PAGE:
Two tips for better performance feedback

It’s generally accepted in organisations that feedback is a good thing.

Training in providing feedback (where it’s given) goes something like this: find some quality time to sit down with a person; be clear about what you want to say; be specific about behaviour and stick to the facts.  All it takes is a good process and a bit of practice, apparently …

Well, not quite.  There are some people who don’t respond very well to feedback and they aren’t necessarily the under-performers. 

It’s actually the highest performers that often have the greatest problem with other people commenting on their behaviour.


Many high performers have two primary drivers – pleasing others and being perfect; sometimes these occur together, sometimes alone.

People Pleasers

People who are driven to please others are often lively, enthusiastic and outgoing.  It can be great having them working for and with you, but they can be prone to emotional over-reactions when they feel they are falling short in the eyes of others.

Feelings first …

Giving feedback to someone who likes to please others is a tricky affair.  Pitching in by commenting on their behaviour is not a good idea.  At the back of their minds their feelings of self-worth are incredibly tied up with how happy they feel others are with them.  Any sort of cold, behavioural feedback can make them very unhappy – no matter how precise your competency framework is!

So, start by letting people pleasers know that you care about their feelings.  The next step is to get them to explore their feelings in more depth by asking questions.  This gets them thinking, which is what you want.  The more they think, they more they become self-aware and the more they become self-aware, the better they become at managing their own behaviour.  It’s their awareness that’s the key here – that’s the essential pre-condition for change.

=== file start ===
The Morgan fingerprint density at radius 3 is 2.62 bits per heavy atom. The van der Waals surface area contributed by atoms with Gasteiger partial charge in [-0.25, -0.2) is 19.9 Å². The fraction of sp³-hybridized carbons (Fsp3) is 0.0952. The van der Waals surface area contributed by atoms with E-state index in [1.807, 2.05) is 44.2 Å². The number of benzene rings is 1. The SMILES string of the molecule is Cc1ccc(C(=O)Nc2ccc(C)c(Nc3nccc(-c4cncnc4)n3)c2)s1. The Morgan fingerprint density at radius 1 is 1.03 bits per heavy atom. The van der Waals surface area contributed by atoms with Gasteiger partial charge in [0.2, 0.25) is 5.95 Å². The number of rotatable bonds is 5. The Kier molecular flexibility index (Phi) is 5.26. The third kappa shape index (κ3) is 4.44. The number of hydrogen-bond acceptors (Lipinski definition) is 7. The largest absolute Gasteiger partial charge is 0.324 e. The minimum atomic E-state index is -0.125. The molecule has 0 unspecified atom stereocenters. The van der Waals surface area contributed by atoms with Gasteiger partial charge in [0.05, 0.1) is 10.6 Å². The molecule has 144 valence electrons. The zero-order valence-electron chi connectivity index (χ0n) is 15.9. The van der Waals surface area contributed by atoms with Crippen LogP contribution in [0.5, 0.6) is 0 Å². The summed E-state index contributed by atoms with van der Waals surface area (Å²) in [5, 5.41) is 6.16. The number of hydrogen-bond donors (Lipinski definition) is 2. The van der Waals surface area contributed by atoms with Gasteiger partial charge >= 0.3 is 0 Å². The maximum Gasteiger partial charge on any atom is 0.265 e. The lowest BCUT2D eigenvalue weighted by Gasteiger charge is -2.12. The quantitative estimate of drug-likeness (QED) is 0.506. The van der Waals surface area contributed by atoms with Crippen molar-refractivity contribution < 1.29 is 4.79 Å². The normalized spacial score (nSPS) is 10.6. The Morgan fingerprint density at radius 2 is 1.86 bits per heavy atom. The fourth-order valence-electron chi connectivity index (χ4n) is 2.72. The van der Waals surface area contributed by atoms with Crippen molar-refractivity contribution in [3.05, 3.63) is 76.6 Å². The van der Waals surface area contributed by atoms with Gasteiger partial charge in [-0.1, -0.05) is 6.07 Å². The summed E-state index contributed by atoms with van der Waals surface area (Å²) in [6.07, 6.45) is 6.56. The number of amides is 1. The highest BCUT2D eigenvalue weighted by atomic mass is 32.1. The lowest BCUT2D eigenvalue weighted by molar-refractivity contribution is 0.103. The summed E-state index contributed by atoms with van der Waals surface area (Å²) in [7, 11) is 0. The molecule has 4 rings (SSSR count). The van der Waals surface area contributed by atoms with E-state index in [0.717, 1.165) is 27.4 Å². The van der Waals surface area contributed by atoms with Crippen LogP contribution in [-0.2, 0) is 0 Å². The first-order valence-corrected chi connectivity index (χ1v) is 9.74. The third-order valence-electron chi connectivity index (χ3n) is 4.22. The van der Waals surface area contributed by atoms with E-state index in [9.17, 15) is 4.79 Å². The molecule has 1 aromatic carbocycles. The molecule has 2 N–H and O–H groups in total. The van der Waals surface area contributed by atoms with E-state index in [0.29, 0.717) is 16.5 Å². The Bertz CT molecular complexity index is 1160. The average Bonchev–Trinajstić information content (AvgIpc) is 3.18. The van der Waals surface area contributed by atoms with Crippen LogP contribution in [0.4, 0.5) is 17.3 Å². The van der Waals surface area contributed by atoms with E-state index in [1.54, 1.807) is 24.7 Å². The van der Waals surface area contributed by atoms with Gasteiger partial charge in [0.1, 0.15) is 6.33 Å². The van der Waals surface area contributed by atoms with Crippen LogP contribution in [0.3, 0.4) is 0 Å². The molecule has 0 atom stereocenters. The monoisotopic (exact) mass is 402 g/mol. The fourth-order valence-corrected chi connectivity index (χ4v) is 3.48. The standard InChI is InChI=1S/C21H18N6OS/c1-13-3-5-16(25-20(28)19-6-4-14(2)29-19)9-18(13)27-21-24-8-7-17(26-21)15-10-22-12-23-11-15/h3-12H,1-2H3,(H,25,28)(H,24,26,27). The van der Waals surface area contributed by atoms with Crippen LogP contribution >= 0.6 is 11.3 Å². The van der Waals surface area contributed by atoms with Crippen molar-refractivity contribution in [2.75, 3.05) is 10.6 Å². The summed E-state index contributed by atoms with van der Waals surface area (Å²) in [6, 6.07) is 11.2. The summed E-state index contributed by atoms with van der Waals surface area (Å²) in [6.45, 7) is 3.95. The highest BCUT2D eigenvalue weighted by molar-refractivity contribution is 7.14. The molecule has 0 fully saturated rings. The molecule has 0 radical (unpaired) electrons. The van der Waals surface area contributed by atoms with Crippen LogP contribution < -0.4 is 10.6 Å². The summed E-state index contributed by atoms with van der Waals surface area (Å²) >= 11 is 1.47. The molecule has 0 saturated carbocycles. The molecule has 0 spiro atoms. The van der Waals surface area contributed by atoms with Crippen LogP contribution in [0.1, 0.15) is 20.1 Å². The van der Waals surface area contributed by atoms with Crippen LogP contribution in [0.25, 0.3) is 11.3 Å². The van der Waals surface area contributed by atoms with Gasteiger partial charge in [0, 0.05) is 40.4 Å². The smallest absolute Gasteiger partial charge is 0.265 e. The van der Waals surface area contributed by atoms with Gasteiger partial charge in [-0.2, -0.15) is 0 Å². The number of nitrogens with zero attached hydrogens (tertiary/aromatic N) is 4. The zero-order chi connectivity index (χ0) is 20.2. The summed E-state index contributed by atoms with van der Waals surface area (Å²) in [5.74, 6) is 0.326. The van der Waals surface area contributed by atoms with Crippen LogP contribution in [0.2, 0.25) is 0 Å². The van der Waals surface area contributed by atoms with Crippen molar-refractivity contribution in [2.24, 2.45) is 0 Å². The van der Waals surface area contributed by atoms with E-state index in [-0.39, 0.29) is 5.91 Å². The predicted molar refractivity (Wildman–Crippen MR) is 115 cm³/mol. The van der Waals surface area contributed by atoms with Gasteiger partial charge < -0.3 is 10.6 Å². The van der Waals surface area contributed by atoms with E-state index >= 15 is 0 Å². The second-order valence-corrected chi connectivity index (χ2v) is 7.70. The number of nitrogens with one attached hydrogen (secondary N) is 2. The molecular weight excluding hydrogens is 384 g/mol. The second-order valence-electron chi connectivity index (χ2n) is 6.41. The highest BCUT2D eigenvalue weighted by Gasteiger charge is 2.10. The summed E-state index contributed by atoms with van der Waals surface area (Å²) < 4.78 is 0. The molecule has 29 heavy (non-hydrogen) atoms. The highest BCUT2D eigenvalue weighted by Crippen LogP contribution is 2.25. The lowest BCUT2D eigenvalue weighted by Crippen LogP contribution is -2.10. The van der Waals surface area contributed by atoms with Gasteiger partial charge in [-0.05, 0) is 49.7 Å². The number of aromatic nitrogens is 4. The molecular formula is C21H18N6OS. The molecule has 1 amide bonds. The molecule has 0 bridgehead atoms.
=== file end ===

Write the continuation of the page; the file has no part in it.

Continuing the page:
With people who are driven to be perfect, you’ll often find they are hard-working, conscientious and dependable and they seem on the surface to be model corporate citizens.  The problem is that they are prone to over-work and anxiety and can become workaholics.  The fewer mistakes they make, the more they think people value them. 

Thoughts first …

Giving feedback that really lands with a perfectionist doesn’t start with commenting on behaviour either.  Again, if they are doing the best they can, how will asking them to behave differently help?  It’s much more likely to get a defended and resentful response.  Start the feedback process by talking to them about what they think about how things are going.  Again, this is best achieved through open questions.  Then move onto feelings by continuing to ask questions.  This should start to connect feelings and thoughts together more and help them get over a sense of self-worth that’s defined pretty much solely by achievement.

Want to know more?

In the end, providing great feedback is about developing relationships and it’s not simply about following a process. That could mean brushing up your skills in listening, coaching or conflict management.  Perhaps we could help?

In the meantime, have a look at the great material that we have collected and put on or browse our flagship book – Staying Sane in Business



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